Peak Hold in FFT display causing UI problems

I have an Atom D-510 running Fedora 12, and the latest UHD+GnuRadio (as
of this morning).

I’ve noticed that if I turn on “Peak Hold” in the FFT display, the
entire input side of the GUI becomes
unresponsive to input, even for low input bandwidths, where the CPU
usage is quite low.

Anyone else seen this?

I can easily reproduce this with a simple:

UHD:Single-USRP source ------> FFT Sink (Update rate 5, Averaging on,
Peak Hold on)

It doesn’t seem to depend on input bandwidth–even as low as 250KHz
input bandwidth, setting Peak Hold
causes the GUI to become unresponsive (although the FFT display
continues to update).


Marcus L.
Principal Investigator
Shirleys Bay Radio Astronomy Consortium
http://www.sbrac.org

On Tue, Oct 12, 2010 at 04:31:38PM -0400, Marcus D. Leech wrote:

I have an Atom D-510 running Fedora 12, and the latest UHD+GnuRadio (as
of this morning).

I’ve noticed that if I turn on “Peak Hold” in the FFT display, the
entire input side of the GUI becomes
unresponsive to input, even for low input bandwidths, where the CPU
usage is quite low.

Anyone else seen this?

Yes, I’ve seen this.

Eric

On 10/12/2010 05:14 PM, Eric B. wrote:

Yes, I’ve seen this.

Eric

Any speculation about why this is?

If you look at the code, it uses numpy.maximum(a,b) to compute the max
function over the vector. But unless numpy.maximum()
is implemented in a completely-stupid way, I can’t see it being
“computey” enough to cause this issue.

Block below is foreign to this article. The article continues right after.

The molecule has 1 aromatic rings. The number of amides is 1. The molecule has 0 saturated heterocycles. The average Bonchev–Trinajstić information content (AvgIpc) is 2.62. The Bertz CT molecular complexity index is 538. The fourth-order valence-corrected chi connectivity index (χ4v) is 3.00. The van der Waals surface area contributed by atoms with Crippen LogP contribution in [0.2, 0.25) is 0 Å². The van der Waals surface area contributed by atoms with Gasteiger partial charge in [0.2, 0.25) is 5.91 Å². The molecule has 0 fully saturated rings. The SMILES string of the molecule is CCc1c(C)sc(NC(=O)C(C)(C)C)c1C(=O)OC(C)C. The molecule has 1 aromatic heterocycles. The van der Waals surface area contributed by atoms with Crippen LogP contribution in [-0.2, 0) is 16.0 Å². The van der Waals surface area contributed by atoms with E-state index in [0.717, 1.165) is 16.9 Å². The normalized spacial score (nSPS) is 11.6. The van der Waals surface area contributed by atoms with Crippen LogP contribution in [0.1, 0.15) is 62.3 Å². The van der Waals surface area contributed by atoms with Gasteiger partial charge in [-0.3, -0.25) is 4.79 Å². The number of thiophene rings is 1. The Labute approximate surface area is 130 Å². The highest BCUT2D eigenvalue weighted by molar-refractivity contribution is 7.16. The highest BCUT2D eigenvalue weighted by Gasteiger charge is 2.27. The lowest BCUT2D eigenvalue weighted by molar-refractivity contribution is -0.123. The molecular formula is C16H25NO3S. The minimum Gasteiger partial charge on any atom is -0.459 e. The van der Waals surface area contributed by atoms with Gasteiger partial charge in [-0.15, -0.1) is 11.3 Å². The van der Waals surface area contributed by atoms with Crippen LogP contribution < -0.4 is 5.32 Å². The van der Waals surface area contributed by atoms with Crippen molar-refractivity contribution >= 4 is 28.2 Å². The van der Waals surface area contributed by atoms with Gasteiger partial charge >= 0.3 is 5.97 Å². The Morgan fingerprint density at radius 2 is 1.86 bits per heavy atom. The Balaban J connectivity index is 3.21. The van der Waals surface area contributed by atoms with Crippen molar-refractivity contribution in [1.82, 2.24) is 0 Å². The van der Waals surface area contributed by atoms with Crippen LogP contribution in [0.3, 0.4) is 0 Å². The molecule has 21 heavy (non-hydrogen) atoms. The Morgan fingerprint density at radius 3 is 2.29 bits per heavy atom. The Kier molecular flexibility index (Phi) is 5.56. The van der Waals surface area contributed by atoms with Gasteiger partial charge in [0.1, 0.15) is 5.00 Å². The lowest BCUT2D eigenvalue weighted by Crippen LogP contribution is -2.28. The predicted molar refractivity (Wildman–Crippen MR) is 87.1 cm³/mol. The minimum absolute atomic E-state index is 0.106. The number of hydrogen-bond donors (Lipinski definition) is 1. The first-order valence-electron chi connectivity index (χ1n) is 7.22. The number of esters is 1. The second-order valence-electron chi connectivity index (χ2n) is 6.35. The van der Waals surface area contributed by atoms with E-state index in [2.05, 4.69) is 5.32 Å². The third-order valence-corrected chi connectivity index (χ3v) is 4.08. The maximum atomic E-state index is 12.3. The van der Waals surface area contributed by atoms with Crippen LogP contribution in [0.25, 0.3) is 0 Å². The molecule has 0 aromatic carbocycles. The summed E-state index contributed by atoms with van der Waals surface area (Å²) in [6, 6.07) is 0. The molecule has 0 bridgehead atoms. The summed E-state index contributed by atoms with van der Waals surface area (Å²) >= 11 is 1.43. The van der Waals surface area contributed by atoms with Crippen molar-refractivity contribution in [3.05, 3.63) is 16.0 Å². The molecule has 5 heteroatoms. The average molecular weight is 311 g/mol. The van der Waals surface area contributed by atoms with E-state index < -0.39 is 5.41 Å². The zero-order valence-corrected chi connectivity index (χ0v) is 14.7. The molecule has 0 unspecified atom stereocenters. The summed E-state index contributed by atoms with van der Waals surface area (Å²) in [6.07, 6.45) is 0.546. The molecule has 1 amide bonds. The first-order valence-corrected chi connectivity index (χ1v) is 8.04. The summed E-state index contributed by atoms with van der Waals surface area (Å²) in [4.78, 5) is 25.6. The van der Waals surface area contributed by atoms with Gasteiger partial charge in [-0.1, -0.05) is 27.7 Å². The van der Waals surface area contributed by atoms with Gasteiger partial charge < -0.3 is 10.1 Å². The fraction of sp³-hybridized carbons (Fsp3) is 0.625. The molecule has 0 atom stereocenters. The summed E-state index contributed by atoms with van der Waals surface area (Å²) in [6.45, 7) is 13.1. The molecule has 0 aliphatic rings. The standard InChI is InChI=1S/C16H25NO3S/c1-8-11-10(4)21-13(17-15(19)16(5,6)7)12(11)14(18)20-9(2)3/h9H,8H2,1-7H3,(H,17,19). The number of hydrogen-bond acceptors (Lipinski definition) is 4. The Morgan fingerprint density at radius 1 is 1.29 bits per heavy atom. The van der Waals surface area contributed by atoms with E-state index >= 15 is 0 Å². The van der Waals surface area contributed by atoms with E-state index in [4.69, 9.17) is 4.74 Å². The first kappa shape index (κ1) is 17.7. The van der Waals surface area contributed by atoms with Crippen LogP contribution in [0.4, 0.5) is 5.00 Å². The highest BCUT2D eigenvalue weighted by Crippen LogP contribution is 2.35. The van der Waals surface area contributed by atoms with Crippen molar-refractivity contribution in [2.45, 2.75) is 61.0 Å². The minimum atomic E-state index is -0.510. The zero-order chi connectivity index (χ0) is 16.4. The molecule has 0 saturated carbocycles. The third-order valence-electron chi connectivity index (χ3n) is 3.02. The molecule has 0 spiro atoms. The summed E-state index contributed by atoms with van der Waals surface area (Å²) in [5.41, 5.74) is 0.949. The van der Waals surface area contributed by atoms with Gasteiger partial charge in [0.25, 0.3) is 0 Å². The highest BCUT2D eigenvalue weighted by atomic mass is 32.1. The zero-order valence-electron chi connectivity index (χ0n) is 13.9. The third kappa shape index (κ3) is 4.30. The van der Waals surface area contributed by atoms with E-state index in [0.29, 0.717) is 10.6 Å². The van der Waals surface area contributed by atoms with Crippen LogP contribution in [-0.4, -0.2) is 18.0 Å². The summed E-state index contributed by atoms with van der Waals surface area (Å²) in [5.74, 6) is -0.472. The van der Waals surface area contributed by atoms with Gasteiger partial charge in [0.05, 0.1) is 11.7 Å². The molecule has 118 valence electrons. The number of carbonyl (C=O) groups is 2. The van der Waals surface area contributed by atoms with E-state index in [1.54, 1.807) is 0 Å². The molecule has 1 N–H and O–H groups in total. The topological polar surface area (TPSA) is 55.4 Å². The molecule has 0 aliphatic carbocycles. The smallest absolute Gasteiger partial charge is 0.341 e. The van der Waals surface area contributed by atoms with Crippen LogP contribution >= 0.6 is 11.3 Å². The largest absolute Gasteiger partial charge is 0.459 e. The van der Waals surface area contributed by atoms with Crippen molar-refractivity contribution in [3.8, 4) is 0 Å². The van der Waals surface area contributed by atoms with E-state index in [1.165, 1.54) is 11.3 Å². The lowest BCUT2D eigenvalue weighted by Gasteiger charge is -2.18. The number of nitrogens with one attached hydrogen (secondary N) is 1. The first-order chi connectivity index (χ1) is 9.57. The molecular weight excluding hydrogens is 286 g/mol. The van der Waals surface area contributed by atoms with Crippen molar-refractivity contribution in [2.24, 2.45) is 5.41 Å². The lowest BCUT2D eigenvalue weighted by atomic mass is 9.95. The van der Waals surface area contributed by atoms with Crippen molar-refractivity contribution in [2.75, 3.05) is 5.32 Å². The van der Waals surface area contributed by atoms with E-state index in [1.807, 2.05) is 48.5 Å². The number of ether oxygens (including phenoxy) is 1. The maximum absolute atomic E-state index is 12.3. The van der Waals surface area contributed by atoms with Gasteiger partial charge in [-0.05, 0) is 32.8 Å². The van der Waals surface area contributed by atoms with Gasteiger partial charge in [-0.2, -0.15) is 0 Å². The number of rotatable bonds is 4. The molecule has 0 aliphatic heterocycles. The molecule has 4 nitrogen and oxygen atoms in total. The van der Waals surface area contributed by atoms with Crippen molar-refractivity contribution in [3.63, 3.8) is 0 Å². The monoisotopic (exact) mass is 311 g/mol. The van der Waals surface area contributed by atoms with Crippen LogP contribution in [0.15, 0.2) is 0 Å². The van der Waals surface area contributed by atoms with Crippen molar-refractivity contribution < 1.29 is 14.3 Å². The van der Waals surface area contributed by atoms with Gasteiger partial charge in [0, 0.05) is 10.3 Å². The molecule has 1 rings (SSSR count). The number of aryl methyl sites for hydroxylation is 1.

I noticed that if I lowered the update rate to 2, it started working
again. Three was no good, as was four. Five, was right out.

Maybe an OpenGL weirdness on that particular platform, since my other
machine, which only has about 50% more “go” than
the Atom D-510 doesn’t have this problem, even for the same GnuRadio
versions.


Marcus L.
Principal Investigator
Shirleys Bay Radio Astronomy Consortium
http://www.sbrac.org

On 10/12/2010 06:56 PM, Josh B. wrote:

Peak hold is essentially doubling the number of vertexes to draw. If
you double the number of bins, do you get the same behavior?

You may increase performance by dropping the frame rate to lowering
the number of bins.

-Josh

Yup, doubling the number of bins puts it in the same territory.


Marcus L.
Principal Investigator
Shirleys Bay Radio Astronomy Consortium
http://www.sbrac.org

On 10/12/2010 06:56 PM, Josh B. wrote:

Peak hold is essentially doubling the number of vertexes to draw. If
you double the number of bins, do you get the same behavior?

You may increase performance by dropping the frame rate to lowering
the number of bins.

-Josh

So, curiously enough, on my other dual-core machine, running
nearly-identical Gnu Radio, and Fedora release, and with
only-somewhat-beefier
CPU, I have an app that runs 6 ‘scope’ traces simultaneously, and
updates once per second. It doesn’t have this problem.


Marcus L.
Principal Investigator
Shirleys Bay Radio Astronomy Consortium
http://www.sbrac.org

Peak hold is essentially doubling the number of vertexes to draw. If you
double the number of bins, do you get the same behavior?

You may increase performance by dropping the frame rate to lowering the
number of bins.

-Josh

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